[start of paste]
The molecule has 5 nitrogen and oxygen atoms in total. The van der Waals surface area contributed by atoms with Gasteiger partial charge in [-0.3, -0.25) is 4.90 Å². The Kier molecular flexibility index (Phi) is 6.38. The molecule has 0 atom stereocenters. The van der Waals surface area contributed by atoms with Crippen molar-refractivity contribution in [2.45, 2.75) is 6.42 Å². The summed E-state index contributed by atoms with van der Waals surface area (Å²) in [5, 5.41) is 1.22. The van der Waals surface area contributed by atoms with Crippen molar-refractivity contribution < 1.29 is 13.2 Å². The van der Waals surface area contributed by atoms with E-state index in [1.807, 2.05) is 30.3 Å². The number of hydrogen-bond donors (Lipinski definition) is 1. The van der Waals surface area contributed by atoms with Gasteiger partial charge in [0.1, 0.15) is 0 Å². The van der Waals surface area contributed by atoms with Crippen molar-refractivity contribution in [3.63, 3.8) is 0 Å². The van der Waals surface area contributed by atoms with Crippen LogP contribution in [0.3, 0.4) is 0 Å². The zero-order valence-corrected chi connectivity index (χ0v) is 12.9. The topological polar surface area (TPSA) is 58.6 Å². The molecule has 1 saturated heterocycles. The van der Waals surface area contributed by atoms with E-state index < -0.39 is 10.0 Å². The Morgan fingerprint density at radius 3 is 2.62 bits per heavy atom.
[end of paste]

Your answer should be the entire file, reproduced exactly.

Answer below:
The molecule has 5 nitrogen and oxygen atoms in total. The van der Waals surface area contributed by atoms with Gasteiger partial charge in [-0.3, -0.25) is 4.90 Å². The Kier molecular flexibility index (Phi) is 6.38. The molecule has 0 atom stereocenters. The van der Waals surface area contributed by atoms with Crippen molar-refractivity contribution in [2.45, 2.75) is 6.42 Å². The summed E-state index contributed by atoms with van der Waals surface area (Å²) in [5, 5.41) is 1.22. The van der Waals surface area contributed by atoms with Crippen molar-refractivity contribution < 1.29 is 13.2 Å². The van der Waals surface area contributed by atoms with E-state index in [1.807, 2.05) is 30.3 Å². The number of hydrogen-bond donors (Lipinski definition) is 1. The van der Waals surface area contributed by atoms with Gasteiger partial charge in [0.1, 0.15) is 0 Å². The van der Waals surface area contributed by atoms with Crippen molar-refractivity contribution in [3.63, 3.8) is 0 Å². The van der Waals surface area contributed by atoms with Crippen LogP contribution in [0.3, 0.4) is 0 Å². The zero-order valence-corrected chi connectivity index (χ0v) is 12.9. The topological polar surface area (TPSA) is 58.6 Å². The molecule has 1 saturated heterocycles. The van der Waals surface area contributed by atoms with E-state index < -0.39 is 10.0 Å². The Morgan fingerprint density at radius 3 is 2.62 bits per heavy atom.